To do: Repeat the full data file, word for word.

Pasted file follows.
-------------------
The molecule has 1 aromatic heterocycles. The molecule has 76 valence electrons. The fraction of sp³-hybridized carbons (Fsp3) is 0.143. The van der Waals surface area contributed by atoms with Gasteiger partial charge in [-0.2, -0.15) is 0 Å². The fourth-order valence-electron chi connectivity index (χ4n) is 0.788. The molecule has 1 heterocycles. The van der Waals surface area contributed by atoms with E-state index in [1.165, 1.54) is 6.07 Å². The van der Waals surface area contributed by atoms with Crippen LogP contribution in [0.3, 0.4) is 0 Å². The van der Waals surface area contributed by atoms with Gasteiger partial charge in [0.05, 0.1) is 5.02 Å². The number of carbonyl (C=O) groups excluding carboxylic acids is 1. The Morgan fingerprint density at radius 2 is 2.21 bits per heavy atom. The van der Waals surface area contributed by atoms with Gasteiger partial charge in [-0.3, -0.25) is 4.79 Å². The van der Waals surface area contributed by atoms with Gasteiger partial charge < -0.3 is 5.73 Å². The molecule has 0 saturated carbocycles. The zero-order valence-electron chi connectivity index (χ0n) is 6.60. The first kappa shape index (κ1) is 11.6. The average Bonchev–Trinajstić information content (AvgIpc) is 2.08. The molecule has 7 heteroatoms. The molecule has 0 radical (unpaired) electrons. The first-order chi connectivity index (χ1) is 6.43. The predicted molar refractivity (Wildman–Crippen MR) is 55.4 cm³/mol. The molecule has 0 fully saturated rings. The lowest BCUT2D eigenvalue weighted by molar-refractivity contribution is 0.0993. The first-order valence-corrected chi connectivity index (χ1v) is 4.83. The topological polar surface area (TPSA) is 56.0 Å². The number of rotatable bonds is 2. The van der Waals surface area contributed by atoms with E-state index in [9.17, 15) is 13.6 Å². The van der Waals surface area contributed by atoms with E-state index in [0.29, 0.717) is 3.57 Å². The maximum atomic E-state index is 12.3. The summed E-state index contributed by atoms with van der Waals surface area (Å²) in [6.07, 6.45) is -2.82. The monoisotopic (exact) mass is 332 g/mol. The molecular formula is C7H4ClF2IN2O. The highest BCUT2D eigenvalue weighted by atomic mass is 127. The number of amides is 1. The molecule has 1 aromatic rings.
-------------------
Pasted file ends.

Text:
The molecule has 1 aromatic heterocycles. The molecule has 76 valence electrons. The fraction of sp³-hybridized carbons (Fsp3) is 0.143. The van der Waals surface area contributed by atoms with Gasteiger partial charge in [-0.2, -0.15) is 0 Å². The fourth-order valence-electron chi connectivity index (χ4n) is 0.788. The molecule has 1 heterocycles. The van der Waals surface area contributed by atoms with E-state index in [1.165, 1.54) is 6.07 Å². The van der Waals surface area contributed by atoms with Crippen LogP contribution in [0.3, 0.4) is 0 Å². The van der Waals surface area contributed by atoms with Gasteiger partial charge in [0.05, 0.1) is 5.02 Å². The number of carbonyl (C=O) groups excluding carboxylic acids is 1. The Morgan fingerprint density at radius 2 is 2.21 bits per heavy atom. The van der Waals surface area contributed by atoms with Gasteiger partial charge in [-0.3, -0.25) is 4.79 Å². The van der Waals surface area contributed by atoms with Gasteiger partial charge < -0.3 is 5.73 Å². The molecule has 0 saturated carbocycles. The zero-order valence-electron chi connectivity index (χ0n) is 6.60. The first kappa shape index (κ1) is 11.6. The average Bonchev–Trinajstić information content (AvgIpc) is 2.08. The molecule has 7 heteroatoms. The molecule has 0 radical (unpaired) electrons. The first-order chi connectivity index (χ1) is 6.43. The predicted molar refractivity (Wildman–Crippen MR) is 55.4 cm³/mol. The molecule has 0 fully saturated rings. The lowest BCUT2D eigenvalue weighted by molar-refractivity contribution is 0.0993. The first-order valence-corrected chi connectivity index (χ1v) is 4.83. The topological polar surface area (TPSA) is 56.0 Å². The number of rotatable bonds is 2. The van der Waals surface area contributed by atoms with E-state index in [9.17, 15) is 13.6 Å². The van der Waals surface area contributed by atoms with E-state index in [0.29, 0.717) is 3.57 Å². The maximum atomic E-state index is 12.3. The summed E-state index contributed by atoms with van der Waals surface area (Å²) in [6.07, 6.45) is -2.82. The monoisotopic (exact) mass is 332 g/mol. The molecular formula is C7H4ClF2IN2O. The highest BCUT2D eigenvalue weighted by atomic mass is 127. The number of amides is 1. The molecule has 1 aromatic rings.